Promotion of culture in the Emirate of Sharjah – Culture

The list of records that the United Arab Emirates boast is long: Dubai has the tallest skyscraper and the largest Ferris wheel. The largest chandelier and carpet hang in the Sheikh Zayed Grand Mosque in neighboring Abu Dhabi. One could smile at the megalomania, but it is part of a strategy: Because the seven principalities, which have been united to form a state since 1971, invest their raw material income in record hunts, they are perceived internationally far more than their size and location actually allows – economically, touristically and also culturally.

In the latter area, the Emirate of Sharjah is the leader, right next to the glittering facades of Dubai. In Sharjah, people are less proud of gigantic indoor ski halls or shopping malls. But to more than twenty major museums, a book fair that is preparing to surpass the largest industry event in the Arab world in Cairo – and a broad program also in children’s and young adult literature: At the end of March, the small emirate surprised the guests of the international Children’s book fair in Bologna (see SZ 29.3.) with traditional dances, organized discussions and workshops as a guest of honor and presented 17 children’s books from their own country that had been translated into Italian. The fair presentation traveled on to the London Book Fair – and from May 11th the emirate invites you to the 13th edition of the children’s reading festival. For eleven days, local and international authors and artists will perform, read and lead workshops.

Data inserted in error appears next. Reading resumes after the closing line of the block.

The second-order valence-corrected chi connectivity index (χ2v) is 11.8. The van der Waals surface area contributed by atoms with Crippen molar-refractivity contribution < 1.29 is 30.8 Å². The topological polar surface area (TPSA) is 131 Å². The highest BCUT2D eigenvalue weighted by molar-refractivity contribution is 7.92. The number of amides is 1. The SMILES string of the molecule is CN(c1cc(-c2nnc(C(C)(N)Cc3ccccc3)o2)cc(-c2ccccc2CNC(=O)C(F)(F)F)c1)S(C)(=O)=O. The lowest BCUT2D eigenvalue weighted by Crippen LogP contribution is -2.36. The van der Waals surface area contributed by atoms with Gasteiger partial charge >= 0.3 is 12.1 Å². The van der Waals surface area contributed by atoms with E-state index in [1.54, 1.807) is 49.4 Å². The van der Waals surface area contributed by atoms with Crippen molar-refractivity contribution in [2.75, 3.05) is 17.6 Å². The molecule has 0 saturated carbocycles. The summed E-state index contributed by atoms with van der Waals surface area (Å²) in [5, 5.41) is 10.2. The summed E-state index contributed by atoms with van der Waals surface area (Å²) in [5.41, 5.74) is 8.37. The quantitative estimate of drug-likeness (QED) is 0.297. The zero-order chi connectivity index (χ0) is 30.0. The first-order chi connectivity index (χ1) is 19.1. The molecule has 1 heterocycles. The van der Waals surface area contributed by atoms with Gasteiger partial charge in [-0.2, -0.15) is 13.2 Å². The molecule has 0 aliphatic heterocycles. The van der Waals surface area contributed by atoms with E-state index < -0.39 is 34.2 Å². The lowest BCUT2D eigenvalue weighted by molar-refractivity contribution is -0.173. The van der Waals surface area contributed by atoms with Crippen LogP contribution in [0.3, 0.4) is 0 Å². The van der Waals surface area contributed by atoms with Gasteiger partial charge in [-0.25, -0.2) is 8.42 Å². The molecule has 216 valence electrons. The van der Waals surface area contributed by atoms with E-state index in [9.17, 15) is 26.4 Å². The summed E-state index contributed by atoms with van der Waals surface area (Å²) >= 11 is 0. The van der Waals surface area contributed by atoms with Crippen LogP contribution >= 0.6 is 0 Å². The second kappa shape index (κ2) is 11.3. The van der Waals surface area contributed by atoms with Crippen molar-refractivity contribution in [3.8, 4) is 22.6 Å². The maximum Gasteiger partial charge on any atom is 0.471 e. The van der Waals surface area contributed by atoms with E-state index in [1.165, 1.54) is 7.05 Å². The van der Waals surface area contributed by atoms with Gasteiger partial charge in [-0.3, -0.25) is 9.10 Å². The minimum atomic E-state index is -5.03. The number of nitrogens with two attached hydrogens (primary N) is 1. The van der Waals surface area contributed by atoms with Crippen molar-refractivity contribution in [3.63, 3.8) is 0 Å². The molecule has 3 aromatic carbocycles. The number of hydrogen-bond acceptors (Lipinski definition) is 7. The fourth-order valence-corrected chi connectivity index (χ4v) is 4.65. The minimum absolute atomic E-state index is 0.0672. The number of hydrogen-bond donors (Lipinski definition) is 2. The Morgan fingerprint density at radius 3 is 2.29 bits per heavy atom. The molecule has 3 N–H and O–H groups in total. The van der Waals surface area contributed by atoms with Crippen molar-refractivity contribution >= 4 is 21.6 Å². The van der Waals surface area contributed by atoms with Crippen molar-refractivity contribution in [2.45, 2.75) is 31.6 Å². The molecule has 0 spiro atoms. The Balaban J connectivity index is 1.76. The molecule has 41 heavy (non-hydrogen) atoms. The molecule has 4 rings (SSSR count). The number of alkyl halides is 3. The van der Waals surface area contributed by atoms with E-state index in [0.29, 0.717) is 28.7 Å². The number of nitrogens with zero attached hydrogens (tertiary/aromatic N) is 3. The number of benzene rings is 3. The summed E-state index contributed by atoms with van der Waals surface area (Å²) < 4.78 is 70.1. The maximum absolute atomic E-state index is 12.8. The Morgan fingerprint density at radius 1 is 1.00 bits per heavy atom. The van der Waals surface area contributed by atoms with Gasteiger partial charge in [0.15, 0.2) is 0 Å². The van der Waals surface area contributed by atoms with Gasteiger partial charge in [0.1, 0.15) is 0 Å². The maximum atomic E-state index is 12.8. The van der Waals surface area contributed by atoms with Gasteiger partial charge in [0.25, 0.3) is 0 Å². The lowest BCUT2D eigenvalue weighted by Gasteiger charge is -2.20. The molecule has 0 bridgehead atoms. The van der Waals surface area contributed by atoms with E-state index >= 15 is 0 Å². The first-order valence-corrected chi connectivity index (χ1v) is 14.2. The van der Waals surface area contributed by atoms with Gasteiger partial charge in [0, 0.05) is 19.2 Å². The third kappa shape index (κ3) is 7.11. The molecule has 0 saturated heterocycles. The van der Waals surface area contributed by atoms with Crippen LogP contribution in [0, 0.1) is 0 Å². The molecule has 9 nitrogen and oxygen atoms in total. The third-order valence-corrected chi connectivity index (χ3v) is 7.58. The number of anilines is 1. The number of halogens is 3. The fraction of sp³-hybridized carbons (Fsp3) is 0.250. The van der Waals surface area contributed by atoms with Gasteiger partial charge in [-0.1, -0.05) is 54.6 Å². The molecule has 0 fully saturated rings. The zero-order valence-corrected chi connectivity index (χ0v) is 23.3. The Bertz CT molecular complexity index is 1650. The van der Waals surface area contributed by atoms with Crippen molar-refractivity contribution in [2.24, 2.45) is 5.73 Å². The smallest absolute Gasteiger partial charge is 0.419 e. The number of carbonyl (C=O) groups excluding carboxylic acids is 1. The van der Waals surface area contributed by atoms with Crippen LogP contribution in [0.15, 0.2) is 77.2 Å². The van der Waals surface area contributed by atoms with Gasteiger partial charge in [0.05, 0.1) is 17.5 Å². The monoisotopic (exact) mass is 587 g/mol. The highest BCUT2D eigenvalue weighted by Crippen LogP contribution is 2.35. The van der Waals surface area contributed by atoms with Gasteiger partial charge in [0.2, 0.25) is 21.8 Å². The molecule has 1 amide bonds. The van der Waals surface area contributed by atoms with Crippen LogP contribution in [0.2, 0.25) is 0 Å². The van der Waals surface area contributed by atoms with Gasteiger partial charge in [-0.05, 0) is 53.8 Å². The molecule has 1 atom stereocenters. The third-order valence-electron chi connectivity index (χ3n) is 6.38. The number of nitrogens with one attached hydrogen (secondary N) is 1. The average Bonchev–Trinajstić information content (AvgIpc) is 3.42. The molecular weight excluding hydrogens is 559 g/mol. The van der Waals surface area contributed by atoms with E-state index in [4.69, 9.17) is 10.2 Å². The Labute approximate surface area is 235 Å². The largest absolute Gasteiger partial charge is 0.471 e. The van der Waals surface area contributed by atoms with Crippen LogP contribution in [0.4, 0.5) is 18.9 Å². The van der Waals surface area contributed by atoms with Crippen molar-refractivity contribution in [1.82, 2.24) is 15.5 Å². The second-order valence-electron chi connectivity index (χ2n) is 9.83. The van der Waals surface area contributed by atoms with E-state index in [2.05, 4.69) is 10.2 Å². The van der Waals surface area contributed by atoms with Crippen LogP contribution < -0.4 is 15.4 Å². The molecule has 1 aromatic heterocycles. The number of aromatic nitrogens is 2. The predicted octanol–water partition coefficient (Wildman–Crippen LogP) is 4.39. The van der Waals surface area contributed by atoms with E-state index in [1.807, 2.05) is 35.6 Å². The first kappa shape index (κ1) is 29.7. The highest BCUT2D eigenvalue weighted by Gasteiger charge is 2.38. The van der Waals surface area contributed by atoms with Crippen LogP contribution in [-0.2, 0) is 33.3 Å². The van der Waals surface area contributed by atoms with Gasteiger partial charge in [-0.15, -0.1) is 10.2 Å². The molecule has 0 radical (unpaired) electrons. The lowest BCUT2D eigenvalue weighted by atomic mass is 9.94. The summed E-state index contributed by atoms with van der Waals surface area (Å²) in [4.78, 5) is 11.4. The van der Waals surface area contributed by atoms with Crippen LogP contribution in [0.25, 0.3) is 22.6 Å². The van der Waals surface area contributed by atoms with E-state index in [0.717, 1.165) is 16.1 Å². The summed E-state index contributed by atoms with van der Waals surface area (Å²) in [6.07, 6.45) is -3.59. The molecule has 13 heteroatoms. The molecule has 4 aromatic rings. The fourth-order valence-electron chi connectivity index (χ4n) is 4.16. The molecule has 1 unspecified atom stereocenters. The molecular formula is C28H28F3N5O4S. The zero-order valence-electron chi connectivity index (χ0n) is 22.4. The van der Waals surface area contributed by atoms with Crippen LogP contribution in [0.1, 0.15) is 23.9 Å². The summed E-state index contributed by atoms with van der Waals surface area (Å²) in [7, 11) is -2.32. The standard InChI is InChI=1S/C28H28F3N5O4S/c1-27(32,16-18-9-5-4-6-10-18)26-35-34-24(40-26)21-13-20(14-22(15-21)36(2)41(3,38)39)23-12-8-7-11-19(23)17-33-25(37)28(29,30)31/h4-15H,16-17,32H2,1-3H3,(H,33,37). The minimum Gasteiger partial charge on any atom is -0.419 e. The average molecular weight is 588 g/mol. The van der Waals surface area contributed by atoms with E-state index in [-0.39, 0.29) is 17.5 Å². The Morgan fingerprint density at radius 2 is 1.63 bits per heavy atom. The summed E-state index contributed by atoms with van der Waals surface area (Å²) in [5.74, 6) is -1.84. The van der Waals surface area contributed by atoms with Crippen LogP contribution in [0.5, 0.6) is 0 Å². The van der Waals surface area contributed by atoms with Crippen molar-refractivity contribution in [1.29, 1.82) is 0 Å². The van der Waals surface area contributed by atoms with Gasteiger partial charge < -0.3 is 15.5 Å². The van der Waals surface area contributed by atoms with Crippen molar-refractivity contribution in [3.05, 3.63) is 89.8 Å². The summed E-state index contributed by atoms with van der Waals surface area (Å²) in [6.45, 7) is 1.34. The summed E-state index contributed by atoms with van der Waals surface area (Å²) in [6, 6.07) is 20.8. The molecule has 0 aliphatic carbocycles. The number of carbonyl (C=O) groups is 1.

However, this cultural support is not to be understood as pure patronage – it is also an investment

The fact that the emirate tries to shine internationally by promoting culture (and at the same time enforces one of the most conservative social systems in the emirates at home) goes back to the head of state, the longest-serving ruler in the Arab world. Sultan bin Muhammed al-Quassimi was Minister of Education until he became Sheikh of Sharjah after his father was murdered in 1972. His interest in culture is shown by the fact that he is the only one among the rulers of the seven emirates who is always mentioned with an academic title, for example in the local press – he wrote two doctoral theses and was subsequently awarded at least 19 honorary doctorates .

However, this cultural support is not to be understood as pure patronage – it is also an investment. Even if business with raw materials is going well, people in the Emirates have understood that the age of fossil fuels is coming to an end. In addition to fairs for children’s, youth and adult literature, the “Shardjah Book Authority” created by the government in 2014 has set up a “Publishing City”, a free trade zone for publishers and book trades, with office and storage rooms and printers, which – quite immodestly – once to become the hub for the book market worldwide. As in other “free zones” in the neighboring emirates, unbureaucratic licensing and tax exemption also attract international companies – and, which is rather rare in the region, freedom also in questions of content, censorship does not take place.

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